Krisp Microphone and Krisp Speaker are virtual devices. They are being created on your computer when you install Krisp on it.
InfoA virtual device refers to a device file that has no associated hardware. It mimics a physical hardware device when, in fact, it exists only in software form. Therefore, it makes the system believe that particular hardware exists when it really does not.
Krisp Speaker keeps the human voice and removes all the other noises such as:
- animal and nature sounds,
- street, traffic and construction noise,
- keyboard and mouse clicks,
However, it detects and keeps the in-app sounds in the most popular applications and the telephony signals and voicemail beeps intact. Here are the most common telephony sounds that Krisp speaker doesn't cancel:
- Zoom - all the in-app sounds
- MS Teams - all the in-app sounds
- Google Meet - all the in-app sounds
- Cisco Webex - all the in-app sounds
- Skype - only default sounds
- Slack - only default sounds
Dial tones, busy tones, voicemail beeps are standardized for most of the commonly used applications. These sounds are also left intact by the Krisp Speaker.
Both Krisp Microphone and Krisp Speaker are one-channel devices. This means that the incoming and outgoing sounds will be mono.
InfoWhen you listen to a sound in stereo, each of your speakers plays a separate audio track. This gives you the impression of sound source localization. It means you can locate the position of a sound source within a space in 3D dimensions.
Mono playback systems use one speaker and can only produce a 2D perception of the sound localization. If two speakers are used, the same audio track can be played with both speakers mimicking the 3rd dimension.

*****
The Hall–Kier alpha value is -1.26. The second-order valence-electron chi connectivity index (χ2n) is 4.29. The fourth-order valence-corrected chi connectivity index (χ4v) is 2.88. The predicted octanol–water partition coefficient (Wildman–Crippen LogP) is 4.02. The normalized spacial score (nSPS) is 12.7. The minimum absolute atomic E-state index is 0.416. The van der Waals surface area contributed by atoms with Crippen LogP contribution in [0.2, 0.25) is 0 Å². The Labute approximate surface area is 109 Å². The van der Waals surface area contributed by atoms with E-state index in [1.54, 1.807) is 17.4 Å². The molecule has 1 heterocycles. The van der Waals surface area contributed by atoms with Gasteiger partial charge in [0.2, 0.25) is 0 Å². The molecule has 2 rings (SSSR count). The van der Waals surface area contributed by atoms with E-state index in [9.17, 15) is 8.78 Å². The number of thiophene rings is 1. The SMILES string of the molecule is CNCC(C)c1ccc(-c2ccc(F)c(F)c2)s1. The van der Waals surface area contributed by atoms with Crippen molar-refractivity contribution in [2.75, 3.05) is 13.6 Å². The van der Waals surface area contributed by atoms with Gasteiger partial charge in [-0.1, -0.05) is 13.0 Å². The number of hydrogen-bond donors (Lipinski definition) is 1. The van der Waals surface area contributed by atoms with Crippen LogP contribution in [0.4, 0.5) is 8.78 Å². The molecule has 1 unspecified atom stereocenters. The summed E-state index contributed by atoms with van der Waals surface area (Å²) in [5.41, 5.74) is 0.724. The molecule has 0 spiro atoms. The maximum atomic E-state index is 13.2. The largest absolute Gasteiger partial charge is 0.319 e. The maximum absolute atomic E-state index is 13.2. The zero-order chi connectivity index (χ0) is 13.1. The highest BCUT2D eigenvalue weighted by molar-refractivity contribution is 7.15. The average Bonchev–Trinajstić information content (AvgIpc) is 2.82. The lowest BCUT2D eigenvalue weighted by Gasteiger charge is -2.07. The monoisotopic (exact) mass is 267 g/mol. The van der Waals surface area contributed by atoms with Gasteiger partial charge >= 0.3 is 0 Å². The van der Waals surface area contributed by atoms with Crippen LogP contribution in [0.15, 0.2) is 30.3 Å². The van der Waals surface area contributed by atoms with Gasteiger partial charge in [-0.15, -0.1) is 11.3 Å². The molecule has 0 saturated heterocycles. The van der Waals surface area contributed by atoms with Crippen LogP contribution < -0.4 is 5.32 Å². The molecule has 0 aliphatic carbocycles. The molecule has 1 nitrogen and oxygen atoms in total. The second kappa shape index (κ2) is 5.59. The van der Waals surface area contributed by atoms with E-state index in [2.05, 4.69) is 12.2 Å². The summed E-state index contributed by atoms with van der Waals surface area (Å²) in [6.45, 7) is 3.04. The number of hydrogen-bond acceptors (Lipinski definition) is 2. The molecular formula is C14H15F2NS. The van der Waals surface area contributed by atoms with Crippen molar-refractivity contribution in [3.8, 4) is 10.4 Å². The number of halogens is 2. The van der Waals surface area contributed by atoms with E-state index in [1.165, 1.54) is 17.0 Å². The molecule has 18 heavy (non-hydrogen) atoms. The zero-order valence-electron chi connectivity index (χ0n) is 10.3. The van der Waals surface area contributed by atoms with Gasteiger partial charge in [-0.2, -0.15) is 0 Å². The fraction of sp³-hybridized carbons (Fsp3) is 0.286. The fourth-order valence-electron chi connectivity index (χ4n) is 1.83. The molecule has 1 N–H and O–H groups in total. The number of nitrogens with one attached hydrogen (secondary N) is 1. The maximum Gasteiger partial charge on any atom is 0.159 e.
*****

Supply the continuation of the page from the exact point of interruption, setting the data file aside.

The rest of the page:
If your voice goes through the Krisp Microphone, it will become mono, no matter how many channels your physical microphone has.
The other call participants will hear your voice in mono no matter if their physical speakers support stereo sound or not. If two speakers are used, your voice will go out both of them, but will still stay mono.
The quality of the voice is defined by the sampling rate, or by its frequency. When we talk about high-quality voice, it refers to voice transmitted at 32000hz or a higher sample rate. This is known as HD quality. In the meantime, the highest frequency audible for the human ear is 20000hz.
The sound can be HD no matter if it's mono or stereo.
Krisp Microphone supports HD voice in 32000hz sample rate if you have an appropriate physical device and if your computer allows that load. If the other call participants have high-quality speakers, they will hear your voice in HD. Learn more about the Krisp Noise Removal modes.
Krisp Speaker doesn't support HD voice. Regardless of the specs of your physical speaker, if you use it in Krisp, the highest sample rate for it is 16000hz. If you are not in professional sound production, this quality should not damage your experience.